WASHINGTON — The Federal Bureau of Investigation violated its own guidelines in 2013 when it investigated environmental advocates who opposed the Keystone XL pipeline, the F.B.I. acknowledged on Tuesday.
The bureau had received information about plots to damage part of the existing Keystone pipeline, which moves oil from Canada to the Gulf of Mexico, according to federal law enforcement officials. The proposed Keystone XL pipeline would create a shortcut for a significant section of the system.
As part of the investigation, agents at the F.B.I.’s field office in Houston communicated with sources, who gathered information from environmental advocates. The agents also conducted database searches on the advocates and reviewed local law enforcement reports about them. But the agents had not received approval from the head of their office and from its chief lawyer.
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Paula Antoine at a “spirit camp” set up by the Rosebud Sioux tribe near the planned route of Keystone XL in South Dakota.Grass-Roots Push in the Plains to Block the Keystone Pipeline’s PathMAY 5, 2015
That authorization was required under F.B.I. investigative guidelines intended to prevent agents from abusing powers that are most often used in national security and criminal investigations.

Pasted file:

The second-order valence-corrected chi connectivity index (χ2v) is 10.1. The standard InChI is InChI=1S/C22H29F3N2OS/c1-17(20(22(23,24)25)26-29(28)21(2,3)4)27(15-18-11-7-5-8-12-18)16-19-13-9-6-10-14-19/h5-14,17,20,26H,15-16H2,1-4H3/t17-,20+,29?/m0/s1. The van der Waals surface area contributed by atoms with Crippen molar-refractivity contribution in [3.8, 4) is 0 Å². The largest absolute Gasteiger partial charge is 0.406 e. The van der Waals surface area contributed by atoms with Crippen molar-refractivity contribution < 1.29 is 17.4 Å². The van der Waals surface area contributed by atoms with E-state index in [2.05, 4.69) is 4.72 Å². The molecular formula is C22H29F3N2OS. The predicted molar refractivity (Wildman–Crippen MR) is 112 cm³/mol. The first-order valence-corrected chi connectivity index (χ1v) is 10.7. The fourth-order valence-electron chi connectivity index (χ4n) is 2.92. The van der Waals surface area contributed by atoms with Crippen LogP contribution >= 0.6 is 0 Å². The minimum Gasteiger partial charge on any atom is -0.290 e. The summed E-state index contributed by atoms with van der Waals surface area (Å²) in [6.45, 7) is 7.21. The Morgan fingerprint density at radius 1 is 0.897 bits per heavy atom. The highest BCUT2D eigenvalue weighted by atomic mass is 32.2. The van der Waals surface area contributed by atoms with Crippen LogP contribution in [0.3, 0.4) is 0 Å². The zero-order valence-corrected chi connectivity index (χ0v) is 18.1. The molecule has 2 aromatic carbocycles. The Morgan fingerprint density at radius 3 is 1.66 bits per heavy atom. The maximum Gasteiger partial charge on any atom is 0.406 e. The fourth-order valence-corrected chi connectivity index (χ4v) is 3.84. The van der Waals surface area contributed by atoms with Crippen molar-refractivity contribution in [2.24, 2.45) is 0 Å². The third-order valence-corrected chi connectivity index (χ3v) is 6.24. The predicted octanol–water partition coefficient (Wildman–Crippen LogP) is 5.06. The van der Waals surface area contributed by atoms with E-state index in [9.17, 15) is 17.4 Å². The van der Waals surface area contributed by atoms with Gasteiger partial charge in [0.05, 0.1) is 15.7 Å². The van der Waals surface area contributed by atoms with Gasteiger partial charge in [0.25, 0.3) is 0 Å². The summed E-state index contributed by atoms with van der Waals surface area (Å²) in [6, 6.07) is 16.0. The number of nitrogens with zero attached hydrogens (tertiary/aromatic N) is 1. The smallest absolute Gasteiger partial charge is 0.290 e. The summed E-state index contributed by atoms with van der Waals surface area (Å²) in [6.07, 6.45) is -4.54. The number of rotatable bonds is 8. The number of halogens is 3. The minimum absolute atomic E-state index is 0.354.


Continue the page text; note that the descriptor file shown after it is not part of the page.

After an audit led by the bureau’s headquarters in Washington revealed that the agents had not received authorization, the agents asked for permission and got it. The investigation ultimately found no evidence that the protesters were plotting to damage the pipeline, and it was closed.
The Guardian first reported the investigation on Tuesday.
As the F.B.I. changed its focus to national security after the Sept. 11, 2001, attacks, it began building closer relationships with the nation’s largest companies as it worked to protect the country’s critical infrastructure. Many of those companies — like TransCanada, which owns the pipeline — are frequently targets of environmental protests, and issues of free speech and national security can become intertwined.
The F.B.I. said on Tuesday that it had not conducted a full investigation into the protesters — only an assessment, its least invasive inquiry. The bureau said it had looked into the accusations because the threats were against “the oil and gas industry, and the energy sector is considered a part of the critical infrastructure of the United States.”
It characterized the mistake by the agents as an “administrative error” that “was discovered by the F.B.I.’s internal oversight mechanisms.”
“While the F.B.I. approval levels required by internal policy were not initially obtained, once discovered, corrective action was taken, noncompliance was remedied, and the oversight was properly reported through the F.B.I.’s internal oversight mechanism,” the bureau said. “At no time did the review find that the initial justification for the assessment was improper.”
By MICHAEL S. SCHMIDTMAY 12, 2015
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